What Causes Periodontal

What Causes Periodontal Disease?

Team Periodontal Disease

Periodontal disease, more commonly known as gum disease, is an oral health condition affecting millions of Americans. Once it develops it can be difficult to eliminate, so the best course of action is prevention. However, gum disease can be treated and managed so that it doesn’t cause long term damage. 

The best way to prevent periodontal disease is to understand what causes it. This allows you to develop healthy habits that can keep gum disease from taking hold. 

What is Periodontal Disease?

Periodontal disease is a bacterial infection of the periodontal tissue, meaning your gums. When the bacteria that lives in your mouth infects the gum tissue, it results in gum disease

Symptoms of Periodontal Disease

Common signs and symptoms of gum disease include: 

  • Red gum tissue
  • Swollen gums
  • Bleeding gums (you may notice blood in the sink when you brush your teeth)
  • Abscesses (bumps on the gum tissue)
  • Loose teeth (teeth may even become loose enough to fall out)
  • Bad breath 

The Primary Cause of Periodontal Disease

The primary cause of gum disease is bacteria. Plaque is a sticky film made up of food residue and bacteria that clings to the teeth. When it is not removed by brushing, flossing, and regular dental cleanings, plaque can harden into calculus and also work its way under your gums. The bacteria in calculus has reached a level of maturity that makes it more of a threat to your gum tissue, meaning it is more likely to cause an infection. 

Other Contributing Factors 

There are habits and certain health conditions that can increase your risk of developing periodontal disease. These include:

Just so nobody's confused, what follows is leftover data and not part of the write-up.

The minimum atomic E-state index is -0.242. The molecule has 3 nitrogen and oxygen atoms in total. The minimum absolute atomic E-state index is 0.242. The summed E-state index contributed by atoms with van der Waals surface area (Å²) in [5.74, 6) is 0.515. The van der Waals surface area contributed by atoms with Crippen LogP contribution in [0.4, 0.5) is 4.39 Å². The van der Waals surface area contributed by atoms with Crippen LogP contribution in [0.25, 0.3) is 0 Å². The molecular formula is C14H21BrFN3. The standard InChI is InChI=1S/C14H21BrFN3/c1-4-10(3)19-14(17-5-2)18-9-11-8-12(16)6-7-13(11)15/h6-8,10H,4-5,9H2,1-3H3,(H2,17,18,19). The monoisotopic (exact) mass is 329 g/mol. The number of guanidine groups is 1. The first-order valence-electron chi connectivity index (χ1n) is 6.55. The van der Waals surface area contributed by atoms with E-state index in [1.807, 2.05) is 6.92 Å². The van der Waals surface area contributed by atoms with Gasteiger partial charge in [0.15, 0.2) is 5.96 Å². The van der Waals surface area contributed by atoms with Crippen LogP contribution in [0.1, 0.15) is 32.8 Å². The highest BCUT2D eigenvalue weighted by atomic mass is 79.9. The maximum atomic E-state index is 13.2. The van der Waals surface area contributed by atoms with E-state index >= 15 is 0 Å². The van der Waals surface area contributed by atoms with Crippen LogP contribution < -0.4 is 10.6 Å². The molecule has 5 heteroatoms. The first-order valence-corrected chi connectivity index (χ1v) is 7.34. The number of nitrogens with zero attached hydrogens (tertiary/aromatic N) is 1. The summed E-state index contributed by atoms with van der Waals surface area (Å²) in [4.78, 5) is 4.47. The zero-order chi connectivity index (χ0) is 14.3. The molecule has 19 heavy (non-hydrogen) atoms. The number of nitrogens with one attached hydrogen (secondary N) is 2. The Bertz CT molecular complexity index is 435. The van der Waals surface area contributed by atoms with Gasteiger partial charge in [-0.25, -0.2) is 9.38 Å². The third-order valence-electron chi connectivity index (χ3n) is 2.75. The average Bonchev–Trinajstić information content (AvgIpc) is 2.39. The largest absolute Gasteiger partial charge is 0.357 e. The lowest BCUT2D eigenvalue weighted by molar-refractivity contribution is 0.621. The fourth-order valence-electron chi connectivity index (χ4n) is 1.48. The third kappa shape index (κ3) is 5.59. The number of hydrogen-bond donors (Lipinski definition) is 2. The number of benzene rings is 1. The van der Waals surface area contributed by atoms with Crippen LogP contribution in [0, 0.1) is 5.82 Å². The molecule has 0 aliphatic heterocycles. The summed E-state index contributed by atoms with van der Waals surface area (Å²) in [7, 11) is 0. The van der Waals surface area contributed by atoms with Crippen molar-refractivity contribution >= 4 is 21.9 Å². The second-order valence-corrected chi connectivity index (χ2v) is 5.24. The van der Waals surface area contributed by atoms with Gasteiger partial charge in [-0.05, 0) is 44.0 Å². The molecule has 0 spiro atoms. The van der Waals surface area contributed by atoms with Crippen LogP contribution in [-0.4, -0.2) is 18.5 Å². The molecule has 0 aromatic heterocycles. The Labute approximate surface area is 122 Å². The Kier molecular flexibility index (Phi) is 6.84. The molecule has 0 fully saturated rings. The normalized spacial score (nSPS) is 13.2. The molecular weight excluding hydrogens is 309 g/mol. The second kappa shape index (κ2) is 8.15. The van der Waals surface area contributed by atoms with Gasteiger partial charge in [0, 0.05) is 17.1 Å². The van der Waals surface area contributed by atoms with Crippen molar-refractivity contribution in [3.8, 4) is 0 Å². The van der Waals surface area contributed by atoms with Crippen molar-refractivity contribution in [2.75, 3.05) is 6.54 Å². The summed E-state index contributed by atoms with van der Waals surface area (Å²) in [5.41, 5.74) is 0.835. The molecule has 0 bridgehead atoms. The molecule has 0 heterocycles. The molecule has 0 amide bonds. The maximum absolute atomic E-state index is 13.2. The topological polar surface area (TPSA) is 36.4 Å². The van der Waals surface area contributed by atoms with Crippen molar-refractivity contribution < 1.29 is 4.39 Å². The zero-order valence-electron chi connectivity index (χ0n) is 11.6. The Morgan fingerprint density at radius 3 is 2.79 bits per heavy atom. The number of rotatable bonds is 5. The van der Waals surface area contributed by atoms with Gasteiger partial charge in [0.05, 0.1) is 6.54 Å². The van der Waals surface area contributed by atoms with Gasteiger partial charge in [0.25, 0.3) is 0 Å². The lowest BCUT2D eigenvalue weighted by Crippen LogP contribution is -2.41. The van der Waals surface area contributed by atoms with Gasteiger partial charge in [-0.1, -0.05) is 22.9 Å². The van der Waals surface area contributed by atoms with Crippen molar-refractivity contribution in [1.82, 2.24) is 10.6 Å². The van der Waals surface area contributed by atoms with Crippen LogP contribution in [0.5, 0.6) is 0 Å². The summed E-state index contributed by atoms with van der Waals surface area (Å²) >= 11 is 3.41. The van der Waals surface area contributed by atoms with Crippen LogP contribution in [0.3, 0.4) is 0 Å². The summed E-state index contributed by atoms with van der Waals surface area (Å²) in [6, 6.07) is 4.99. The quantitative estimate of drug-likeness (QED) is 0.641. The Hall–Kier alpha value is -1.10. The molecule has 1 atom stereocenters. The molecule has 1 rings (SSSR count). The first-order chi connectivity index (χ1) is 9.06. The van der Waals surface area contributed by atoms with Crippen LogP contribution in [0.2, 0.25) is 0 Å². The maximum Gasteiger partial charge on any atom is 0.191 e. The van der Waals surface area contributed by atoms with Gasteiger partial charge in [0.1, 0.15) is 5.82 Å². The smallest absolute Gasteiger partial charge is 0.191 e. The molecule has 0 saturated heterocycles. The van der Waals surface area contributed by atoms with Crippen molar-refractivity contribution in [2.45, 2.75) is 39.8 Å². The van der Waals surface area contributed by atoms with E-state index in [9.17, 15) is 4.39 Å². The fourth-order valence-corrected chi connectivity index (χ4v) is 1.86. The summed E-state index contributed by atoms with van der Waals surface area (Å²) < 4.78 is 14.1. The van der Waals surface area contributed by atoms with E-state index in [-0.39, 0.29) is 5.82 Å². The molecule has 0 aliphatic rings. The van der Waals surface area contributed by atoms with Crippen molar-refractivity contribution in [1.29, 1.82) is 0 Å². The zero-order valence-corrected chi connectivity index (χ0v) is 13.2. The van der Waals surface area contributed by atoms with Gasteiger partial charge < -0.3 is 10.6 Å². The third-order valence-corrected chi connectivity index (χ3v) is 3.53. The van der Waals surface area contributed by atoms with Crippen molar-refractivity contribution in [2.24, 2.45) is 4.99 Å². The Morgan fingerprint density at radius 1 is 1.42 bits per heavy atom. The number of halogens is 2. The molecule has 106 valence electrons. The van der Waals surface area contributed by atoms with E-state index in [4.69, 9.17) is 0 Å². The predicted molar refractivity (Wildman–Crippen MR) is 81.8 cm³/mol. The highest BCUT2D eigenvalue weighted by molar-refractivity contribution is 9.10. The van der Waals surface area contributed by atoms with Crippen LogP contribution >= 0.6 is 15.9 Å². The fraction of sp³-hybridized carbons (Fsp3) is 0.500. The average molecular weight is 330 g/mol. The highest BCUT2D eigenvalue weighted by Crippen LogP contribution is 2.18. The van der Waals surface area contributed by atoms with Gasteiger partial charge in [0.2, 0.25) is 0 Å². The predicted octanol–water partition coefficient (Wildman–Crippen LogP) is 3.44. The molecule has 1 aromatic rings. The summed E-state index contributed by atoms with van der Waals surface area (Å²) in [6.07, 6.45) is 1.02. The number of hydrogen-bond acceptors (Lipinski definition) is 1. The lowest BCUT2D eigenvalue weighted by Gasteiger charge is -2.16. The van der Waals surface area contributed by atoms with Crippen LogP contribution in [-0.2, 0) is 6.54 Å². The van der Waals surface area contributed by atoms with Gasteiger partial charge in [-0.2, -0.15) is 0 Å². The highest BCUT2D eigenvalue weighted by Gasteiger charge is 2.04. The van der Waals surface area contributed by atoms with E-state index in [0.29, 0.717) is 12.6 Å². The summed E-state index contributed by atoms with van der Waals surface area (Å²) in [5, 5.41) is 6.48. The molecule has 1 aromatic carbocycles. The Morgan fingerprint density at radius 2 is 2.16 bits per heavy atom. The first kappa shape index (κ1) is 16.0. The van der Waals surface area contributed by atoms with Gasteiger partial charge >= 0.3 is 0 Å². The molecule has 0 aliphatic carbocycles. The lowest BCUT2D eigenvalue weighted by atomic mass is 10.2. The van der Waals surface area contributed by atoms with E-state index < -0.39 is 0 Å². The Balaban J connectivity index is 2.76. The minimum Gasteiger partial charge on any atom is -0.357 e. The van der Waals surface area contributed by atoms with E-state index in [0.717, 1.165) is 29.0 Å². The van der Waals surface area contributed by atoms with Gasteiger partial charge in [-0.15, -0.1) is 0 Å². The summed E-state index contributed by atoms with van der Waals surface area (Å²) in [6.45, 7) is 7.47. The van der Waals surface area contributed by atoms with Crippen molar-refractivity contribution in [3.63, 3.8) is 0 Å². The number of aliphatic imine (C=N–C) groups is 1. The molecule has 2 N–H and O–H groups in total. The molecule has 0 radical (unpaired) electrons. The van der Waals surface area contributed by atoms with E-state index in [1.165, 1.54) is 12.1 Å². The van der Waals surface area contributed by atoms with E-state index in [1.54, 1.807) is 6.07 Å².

• High sugar diet. If you eat a high sugar diet you are likely to have a higher concentration of plaque on your teeth. Sugar feeds bacteria and helps them become overpopulated. 
  • Diabetes. If you have diabetes it typically means that your saliva contains a higher sugar content that can increase your risk of gum disease. 
  • Pregnancy. The hormonal changes that come with pregnancy can increase your chances of developing gum disease. 
  • Smoking. Smoking dries out your mouth and hinders circulation, making your gum tissue more susceptible to infection. 
  • Immune-deficiencies. Health conditions that compromise the immune system could make your body less able to fight infection, such as gum disease. 

Preventing Gum Disease 

Prevention is best when it comes to gum disease, because once it develops it can become a chronic condition. Here are the best ways to prevent gum disease: 

  • Good oral hygiene. The best thing you can do to prevent gum disease is brush your teeth twice a day and floss once a day. Take your time when brushing and make sure to reach all of your teeth, especially focusing on the gumline. It can help to mentally divide your mouth into 4 sections (upper right, upper left, lower right, lower left) and spend at least 30 seconds on each section for a total of 2 minutes. 
  • Regular dental cleanings. It is also important to go to the dentist for regular dental cleanings and oral examinations at least every 6 months. It can be difficult to remove all of the plaque from your teeth with brushing and flossing alone, so professional dental cleanings are crucial. Oral examinations also allow your dentist to detect gum disease in the early stages when it is easier to treat.  Some times you will have more frequent cleaning when you have periodontal disease, in order to monitor and try to disrupt the bacteria before it hardens into calculus.  
  • Periodontal maintenance. If you have severe or recurring gum disease, periodontal maintenance may be necessary. This involves a deep cleaning of the teeth above and below the gum line to remove plaque and calculus. Periodontal maintenance typically requires more frequent cleaning appointments, such as once a month or every few months. 
  • Limit sugar intake. Try to reduce the amount of sugar you eat and drink. If you consume sugar, rinse your mouth out with water or brush your teeth afterwards. 
  • Quit smoking. If you smoke, it is always in your best interest to quit for a wide variety of health reasons, including gum disease. 

Who Provides Periodontal Maintenance?

Periodontal maintenance is provided by a periodontist who specializes in the health of the support structures for the teeth, including the gums. Holzinger Periodontics & Dental Implants provides periodontal maintenance on a customized schedule to meet your specific needs. Gum disease can be treated and managed with the right periodontal care. 

Contact us today to learn more and schedule an appointment.